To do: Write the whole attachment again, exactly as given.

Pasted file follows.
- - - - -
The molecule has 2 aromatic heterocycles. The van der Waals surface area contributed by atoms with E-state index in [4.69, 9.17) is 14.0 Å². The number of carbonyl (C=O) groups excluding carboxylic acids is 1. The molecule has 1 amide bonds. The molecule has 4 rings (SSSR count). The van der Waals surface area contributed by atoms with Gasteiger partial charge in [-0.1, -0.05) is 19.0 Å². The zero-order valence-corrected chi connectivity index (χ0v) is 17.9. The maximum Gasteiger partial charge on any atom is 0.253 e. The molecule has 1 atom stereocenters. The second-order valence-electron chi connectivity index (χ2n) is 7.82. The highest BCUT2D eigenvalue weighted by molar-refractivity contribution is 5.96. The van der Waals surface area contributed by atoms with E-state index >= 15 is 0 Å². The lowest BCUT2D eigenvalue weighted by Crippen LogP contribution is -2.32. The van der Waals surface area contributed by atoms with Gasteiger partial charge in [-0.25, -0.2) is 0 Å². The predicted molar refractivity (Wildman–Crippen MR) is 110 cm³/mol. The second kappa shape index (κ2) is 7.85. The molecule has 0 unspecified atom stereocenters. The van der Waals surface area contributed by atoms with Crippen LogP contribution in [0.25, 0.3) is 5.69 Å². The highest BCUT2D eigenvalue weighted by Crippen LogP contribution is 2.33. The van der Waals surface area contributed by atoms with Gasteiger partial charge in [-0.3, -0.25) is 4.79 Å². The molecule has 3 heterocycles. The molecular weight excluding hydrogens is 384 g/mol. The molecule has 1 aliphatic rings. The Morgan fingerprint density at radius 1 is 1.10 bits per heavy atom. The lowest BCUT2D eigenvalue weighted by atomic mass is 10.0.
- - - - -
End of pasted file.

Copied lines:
The molecule has 2 aromatic heterocycles. The van der Waals surface area contributed by atoms with E-state index in [4.69, 9.17) is 14.0 Å². The number of carbonyl (C=O) groups excluding carboxylic acids is 1. The molecule has 1 amide bonds. The molecule has 4 rings (SSSR count). The van der Waals surface area contributed by atoms with Gasteiger partial charge in [-0.1, -0.05) is 19.0 Å². The zero-order valence-corrected chi connectivity index (χ0v) is 17.9. The maximum Gasteiger partial charge on any atom is 0.253 e. The molecule has 1 atom stereocenters. The second-order valence-electron chi connectivity index (χ2n) is 7.82. The highest BCUT2D eigenvalue weighted by molar-refractivity contribution is 5.96. The van der Waals surface area contributed by atoms with E-state index >= 15 is 0 Å². The lowest BCUT2D eigenvalue weighted by Crippen LogP contribution is -2.32. The van der Waals surface area contributed by atoms with Gasteiger partial charge in [-0.25, -0.2) is 0 Å². The predicted molar refractivity (Wildman–Crippen MR) is 110 cm³/mol. The second kappa shape index (κ2) is 7.85. The molecule has 0 unspecified atom stereocenters. The van der Waals surface area contributed by atoms with Crippen LogP contribution in [0.25, 0.3) is 5.69 Å². The highest BCUT2D eigenvalue weighted by Crippen LogP contribution is 2.33. The van der Waals surface area contributed by atoms with Gasteiger partial charge in [-0.3, -0.25) is 4.79 Å². The molecule has 3 heterocycles. The molecular weight excluding hydrogens is 384 g/mol. The molecule has 1 aliphatic rings. The Morgan fingerprint density at radius 1 is 1.10 bits per heavy atom. The lowest BCUT2D eigenvalue weighted by atomic mass is 10.0.